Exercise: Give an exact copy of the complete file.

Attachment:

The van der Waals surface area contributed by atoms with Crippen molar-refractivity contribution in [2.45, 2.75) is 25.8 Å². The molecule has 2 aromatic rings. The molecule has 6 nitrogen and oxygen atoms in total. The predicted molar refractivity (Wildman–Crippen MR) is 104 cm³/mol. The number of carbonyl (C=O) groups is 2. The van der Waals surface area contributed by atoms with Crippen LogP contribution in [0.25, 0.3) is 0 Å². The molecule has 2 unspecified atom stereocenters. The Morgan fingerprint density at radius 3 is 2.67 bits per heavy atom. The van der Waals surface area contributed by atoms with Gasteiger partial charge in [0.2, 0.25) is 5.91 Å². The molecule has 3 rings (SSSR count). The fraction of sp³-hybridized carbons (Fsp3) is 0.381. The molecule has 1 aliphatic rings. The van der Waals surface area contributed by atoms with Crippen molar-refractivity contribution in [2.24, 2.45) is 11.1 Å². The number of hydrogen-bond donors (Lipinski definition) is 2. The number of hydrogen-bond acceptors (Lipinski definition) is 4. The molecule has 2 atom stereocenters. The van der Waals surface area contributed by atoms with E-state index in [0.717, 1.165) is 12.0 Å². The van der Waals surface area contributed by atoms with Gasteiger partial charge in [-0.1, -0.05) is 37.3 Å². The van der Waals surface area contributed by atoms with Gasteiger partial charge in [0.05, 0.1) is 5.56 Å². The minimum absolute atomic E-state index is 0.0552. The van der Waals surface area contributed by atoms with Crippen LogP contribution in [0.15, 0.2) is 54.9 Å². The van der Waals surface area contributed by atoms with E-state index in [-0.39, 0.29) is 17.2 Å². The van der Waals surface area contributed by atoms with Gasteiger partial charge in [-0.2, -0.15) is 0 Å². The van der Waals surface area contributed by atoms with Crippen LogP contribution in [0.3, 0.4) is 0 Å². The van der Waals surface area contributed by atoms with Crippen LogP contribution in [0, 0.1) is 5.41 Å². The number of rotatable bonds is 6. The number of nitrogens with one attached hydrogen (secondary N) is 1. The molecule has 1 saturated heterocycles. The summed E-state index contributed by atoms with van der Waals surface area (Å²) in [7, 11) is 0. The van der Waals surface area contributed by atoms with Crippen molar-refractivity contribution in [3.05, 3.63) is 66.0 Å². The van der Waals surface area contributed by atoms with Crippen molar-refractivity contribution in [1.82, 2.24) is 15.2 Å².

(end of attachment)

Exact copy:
The van der Waals surface area contributed by atoms with Crippen molar-refractivity contribution in [2.45, 2.75) is 25.8 Å². The molecule has 2 aromatic rings. The molecule has 6 nitrogen and oxygen atoms in total. The predicted molar refractivity (Wildman–Crippen MR) is 104 cm³/mol. The number of carbonyl (C=O) groups is 2. The van der Waals surface area contributed by atoms with Crippen LogP contribution in [0.25, 0.3) is 0 Å². The molecule has 2 unspecified atom stereocenters. The Morgan fingerprint density at radius 3 is 2.67 bits per heavy atom. The van der Waals surface area contributed by atoms with Gasteiger partial charge in [0.2, 0.25) is 5.91 Å². The molecule has 3 rings (SSSR count). The fraction of sp³-hybridized carbons (Fsp3) is 0.381. The molecule has 1 aliphatic rings. The van der Waals surface area contributed by atoms with Crippen molar-refractivity contribution in [2.24, 2.45) is 11.1 Å². The number of hydrogen-bond donors (Lipinski definition) is 2. The number of hydrogen-bond acceptors (Lipinski definition) is 4. The molecule has 2 atom stereocenters. The van der Waals surface area contributed by atoms with E-state index in [0.717, 1.165) is 12.0 Å². The van der Waals surface area contributed by atoms with Gasteiger partial charge in [-0.1, -0.05) is 37.3 Å². The van der Waals surface area contributed by atoms with Gasteiger partial charge in [0.05, 0.1) is 5.56 Å². The minimum absolute atomic E-state index is 0.0552. The van der Waals surface area contributed by atoms with Crippen LogP contribution in [0.15, 0.2) is 54.9 Å². The van der Waals surface area contributed by atoms with E-state index in [-0.39, 0.29) is 17.2 Å². The van der Waals surface area contributed by atoms with Gasteiger partial charge in [-0.2, -0.15) is 0 Å². The van der Waals surface area contributed by atoms with Crippen LogP contribution in [0.3, 0.4) is 0 Å². The van der Waals surface area contributed by atoms with Crippen LogP contribution in [0, 0.1) is 5.41 Å². The number of rotatable bonds is 6. The number of nitrogens with one attached hydrogen (secondary N) is 1. The molecule has 1 saturated heterocycles. The summed E-state index contributed by atoms with van der Waals surface area (Å²) in [7, 11) is 0. The van der Waals surface area contributed by atoms with Crippen molar-refractivity contribution in [3.05, 3.63) is 66.0 Å². The van der Waals surface area contributed by atoms with Crippen molar-refractivity contribution in [1.82, 2.24) is 15.2 Å².